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Will you stay

 
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​​​Will you stay?

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Preparation is t​he k​ey to survival. Being involved in a fire will be one of the most traumatic experiences of your life. You will need to be mentally and physically ready and you will need to have a plan.

In making your decision to stay there are a few things you need to consider. Is your property able to withstand the impact of bushfire? Check the Specific factors which reduce risk.


Do you have well-maintained resources and equipment and do you know how to use them? Clearly understand what you will do to protect your property and life when the fire arrives and discuss details of your plan with family, friends and neighbours.


You will need to:

  • Prepare a Bushfire Emergency Kit so you will be equipped to extinguish small ​fires and have basic protection from heat, smoke and flames.
Protective clothing for you and your family
Long sleeve shirt
Long sleeve shirt
Jeans
Jeans
Boots
Boots
Hat
Hat
Safety goggles
Safety goggles
Smoke mask
Smoke mask
Gloves
Gloves
Bottled water (enough for all)
Bottled water (enough for all)
Battery-operated Radio
Battery-operated radio
Batteries
Batteries
Torch
Torch
First aid kit
First aid kit
Medications
Medications
Towels
Towels
Blankets (natural fibres)
Blankets (natural fibres)
Ladder
Ladder
Shovel
Shovel
Mop
Mop
Bucket
Bucket
Hoses
Hoses
Fire extinguisher
Fire extinguisher
Knapsack sprayer
Knapsack sprayer
  • Your property should be well-prepared for fire, even if you intend to leave early. A well-prepared property stands a greater chance of surviving.

Your property should be well-prepared for fire, even if you intend to leave early. A well-prepared property stands a greater chance of surviving.

  • Move cars to a safe location
  • Remove garden furniture, door mats and other items
  • Close windows and doors and shut blinds
  • Take down curtains and move furniture away from windows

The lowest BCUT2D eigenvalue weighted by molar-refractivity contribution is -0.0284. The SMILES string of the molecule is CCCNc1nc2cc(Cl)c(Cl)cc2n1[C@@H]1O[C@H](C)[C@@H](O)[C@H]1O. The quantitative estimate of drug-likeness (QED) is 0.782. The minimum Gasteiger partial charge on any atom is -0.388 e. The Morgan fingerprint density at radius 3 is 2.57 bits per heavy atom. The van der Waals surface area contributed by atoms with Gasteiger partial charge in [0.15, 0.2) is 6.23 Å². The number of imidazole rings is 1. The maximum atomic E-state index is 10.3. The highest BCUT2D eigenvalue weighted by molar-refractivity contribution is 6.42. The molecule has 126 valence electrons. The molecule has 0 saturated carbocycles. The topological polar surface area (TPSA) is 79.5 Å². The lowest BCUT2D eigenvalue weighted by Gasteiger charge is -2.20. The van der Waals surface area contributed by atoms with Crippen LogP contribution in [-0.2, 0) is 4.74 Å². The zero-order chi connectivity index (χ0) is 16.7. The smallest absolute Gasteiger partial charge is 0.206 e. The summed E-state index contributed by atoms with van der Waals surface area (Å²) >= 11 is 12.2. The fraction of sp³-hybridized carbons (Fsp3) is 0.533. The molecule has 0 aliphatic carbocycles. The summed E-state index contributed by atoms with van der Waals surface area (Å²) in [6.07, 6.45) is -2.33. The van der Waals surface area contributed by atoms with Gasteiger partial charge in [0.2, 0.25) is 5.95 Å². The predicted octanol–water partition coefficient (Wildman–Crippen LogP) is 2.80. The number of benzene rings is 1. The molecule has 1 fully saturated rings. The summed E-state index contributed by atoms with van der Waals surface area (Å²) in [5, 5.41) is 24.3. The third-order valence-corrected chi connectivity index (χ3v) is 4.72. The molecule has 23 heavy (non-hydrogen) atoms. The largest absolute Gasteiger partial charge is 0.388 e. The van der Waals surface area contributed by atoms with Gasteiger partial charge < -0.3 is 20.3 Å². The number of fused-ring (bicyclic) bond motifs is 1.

• Seal gaps under doors and windows with wet towels
  • Bring pets inside and restrain them (leash, cage or secure room) and provide water
  • Block downpipes (at the top) and fill gutters with water if possible
  • Wet down the sides of buildings, decks and close shrubbery in the likely path of the bushfire
  • Wet down fine fuels close to buildings
  • Turn on garden sprinklers for 30 minutes before the bushfire arrives
  • Fill containers with water - baths, sinks, buckets, wheelie bins
  • Tune in to warnings to monitor local radio, websites or social media for updates
  • Put on protective clothing
  • Drink lots of water.

As the fire front arrives:

  • Disconnect hose and fittings and bring inside
  • Go inside for shelter
  • Drink lots of water
  • Shelter in your house on the opposite side of the approaching fire
  • Patrol and check for embers inside, particularly in the roof space
  • Check on family and pets
  • Maintain a means of escape
  • Continually monitor conditions.

After the fire front has passed, check for small spot fires and burning embers:

  • Inside the roof space
  • Under floor boards
  • Under the house space
  • On verandahs and decks
  • On window ledges and door sills
  • In roof lines and gutters
  • In garden beds and mulch
  • In wood heaps
  • Around outdoor furniture.

Contingency Plan

You may need to leave and you should be prepared to at short notice with your Bushfire Evacuation Kit.

Protective clothing for you and your family
Long sleeve shirt
Long sleeve shirt
Jeans
Jeans
Boots
Boots
Hat
Hat
Safety goggles
Safety goggles
Bottled water (enough for all)
Bottled water (enough for all)
Battery-operated radio
Battery-operated radio
Batteries
Batteries
Mobile phone & charger
Mobile phone & charger
Blankets (natural fibres)
Blankets (natural fibres)
Passports & birth certificates
Passports & birth certificates
Wallets/purses
Wallets/purses
Medications
Medications
Family photos, valuables & documents
Family photos, valuables & documents
Children's toys
Children's toys

Tune in to warnings

Don't assume you'll receive a warning as a fire approaches and don't assume a fire crew will be available to assist every home. It's up to you to monitor conditions, know what the Fire Danger Rating is each day and to tune in to local media including radio, social media and websites.

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